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Women were depicted in all ages starting from pre-historical till nowadays. However, different artists perceived femininity from various perspectives. The ideal image of women’s beauty depended on the epoch and personal taste of the author. Frida Kahlo is a Mexican painter who is famous for her self-portraits. She has specific view on the womanliness that can be observed in the two works Fulang-Chang and I (1937) and Self-Portrait with Cropped Hair (1940). This essay will analyze these two paintings in the context of Joan Riviere’s essay “Womanliness as a Masquerade”.

The first portrait Fulang-Chang and I depicts Frida with one of her pets. It is the first self-portrait where Kahlo uses a monkey. She kept spider monkeys as pets, and many critics believe that depiction of monkeys symbolizes the children Frida and Diego Rivera were unable to conceive. Later, in her works, she often used animals like parrots or monkeys. Andre Breton during the first exhibition pointed out that Kahlo’s work is rather surrealistic and is “a ribbon around the bomb”. However, the author herself rejected her attitude to surrealism because she was depicting not dreams but realities of her own world. Some people think that Fulang-Chang and I recalls to Renaissance paintings with Madonna and the child. Frida Kahlo depicts not a usual child but a hairy monkey, which adds mystery to the work. Probably no one can firmly assert on the accurate meaning of the painting. Some even suggest that it has a shade of humor, where Frida underlines the similarity between the facial expression of monkey and her own. Not every woman will depict herself with a shadow of moustache and monobrow holding a monkey that associates with the child and therefore is similar to mother. Another interesting fact about the painting Fulang-Chang and I is that it was exhibited along with another exposition of a frame with a mirror inside. One more mysterious detail lies upon the painting. Visitors see themselves in the mirror along with observing the self-portrait of a woman and a monkey connected with a ribbon.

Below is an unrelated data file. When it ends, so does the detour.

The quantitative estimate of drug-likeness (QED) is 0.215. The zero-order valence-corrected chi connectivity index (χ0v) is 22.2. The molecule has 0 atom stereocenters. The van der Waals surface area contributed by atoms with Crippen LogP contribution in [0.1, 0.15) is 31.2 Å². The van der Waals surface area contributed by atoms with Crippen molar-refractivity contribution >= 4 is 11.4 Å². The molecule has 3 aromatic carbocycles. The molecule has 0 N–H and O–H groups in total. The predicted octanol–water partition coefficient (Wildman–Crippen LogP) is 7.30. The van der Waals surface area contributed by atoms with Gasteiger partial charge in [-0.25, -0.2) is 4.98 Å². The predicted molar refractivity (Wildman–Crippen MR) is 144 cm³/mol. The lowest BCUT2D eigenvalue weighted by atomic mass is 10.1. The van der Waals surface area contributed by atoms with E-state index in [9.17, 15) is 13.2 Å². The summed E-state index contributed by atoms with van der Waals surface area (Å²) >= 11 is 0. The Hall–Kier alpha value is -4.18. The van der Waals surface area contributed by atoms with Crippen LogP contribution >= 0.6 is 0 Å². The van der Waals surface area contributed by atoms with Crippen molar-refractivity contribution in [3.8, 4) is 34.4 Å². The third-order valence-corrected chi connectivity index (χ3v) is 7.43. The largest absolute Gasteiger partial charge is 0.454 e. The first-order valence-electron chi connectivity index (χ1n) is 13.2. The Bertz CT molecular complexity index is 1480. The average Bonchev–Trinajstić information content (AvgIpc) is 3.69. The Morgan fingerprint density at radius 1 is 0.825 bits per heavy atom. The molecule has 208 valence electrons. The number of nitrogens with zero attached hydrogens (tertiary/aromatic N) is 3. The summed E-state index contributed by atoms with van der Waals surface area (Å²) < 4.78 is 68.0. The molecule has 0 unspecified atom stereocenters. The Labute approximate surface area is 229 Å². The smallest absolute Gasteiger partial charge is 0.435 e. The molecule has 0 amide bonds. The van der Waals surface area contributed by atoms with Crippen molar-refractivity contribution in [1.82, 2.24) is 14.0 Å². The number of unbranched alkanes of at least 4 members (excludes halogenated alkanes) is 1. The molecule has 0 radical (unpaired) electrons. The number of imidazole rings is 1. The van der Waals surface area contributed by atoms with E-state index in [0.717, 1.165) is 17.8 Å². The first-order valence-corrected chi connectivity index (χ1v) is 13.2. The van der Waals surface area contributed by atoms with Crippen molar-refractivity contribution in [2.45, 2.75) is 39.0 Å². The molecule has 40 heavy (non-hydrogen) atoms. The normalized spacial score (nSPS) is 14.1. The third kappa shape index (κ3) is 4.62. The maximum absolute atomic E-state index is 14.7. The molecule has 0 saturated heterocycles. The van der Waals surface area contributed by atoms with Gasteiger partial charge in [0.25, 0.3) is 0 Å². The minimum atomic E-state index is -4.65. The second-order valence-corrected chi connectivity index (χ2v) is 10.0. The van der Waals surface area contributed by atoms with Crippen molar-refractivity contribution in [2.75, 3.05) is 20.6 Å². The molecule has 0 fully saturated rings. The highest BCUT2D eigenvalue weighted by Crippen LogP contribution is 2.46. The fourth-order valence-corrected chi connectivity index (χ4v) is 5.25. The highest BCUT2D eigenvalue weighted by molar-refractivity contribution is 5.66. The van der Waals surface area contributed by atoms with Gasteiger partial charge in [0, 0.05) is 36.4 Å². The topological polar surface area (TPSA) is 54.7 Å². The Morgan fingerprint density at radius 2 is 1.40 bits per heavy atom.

The second work Self-Portrait with Cropped Hair is Frida’s first self-portrait after her divorce with the husband. She depicts herself in male clothes that probably belonged to her husband. She has just cut her hair and holds scissors in her hands. Hair lies everywhere in the painting, and there is a feeling that it lives its own life. The hair looks dead as well as the feelings and marriage of Kahlo. Diego loved her hair very much, and hair is therefore described as a symbol of broken love. Above the painting, there is a part of the lyrics "See, if I loved you, it was for your hair, now you're bald, I don't love you anymore." Emphasizing that her husband does not love her, she cuts off her hair and wears masculine clothes in order to show her independence. The only feminine attribute visible in the painting is earrings. In this painting, Frida does not hide her masculinity but on the contrast underlines all male features. Through self-portraits, the painter expressed her inner feelings and tried to put all the essence of divorce in the image. Without her husband, she does not need to have long hair and be beautiful and womanly. It is also a kind of revenge on the man who loved her hair the most. If she has no hair, there is no point to love her and come back. After several years, however, Frida Kahlo remarried her husband Diego Rivera again.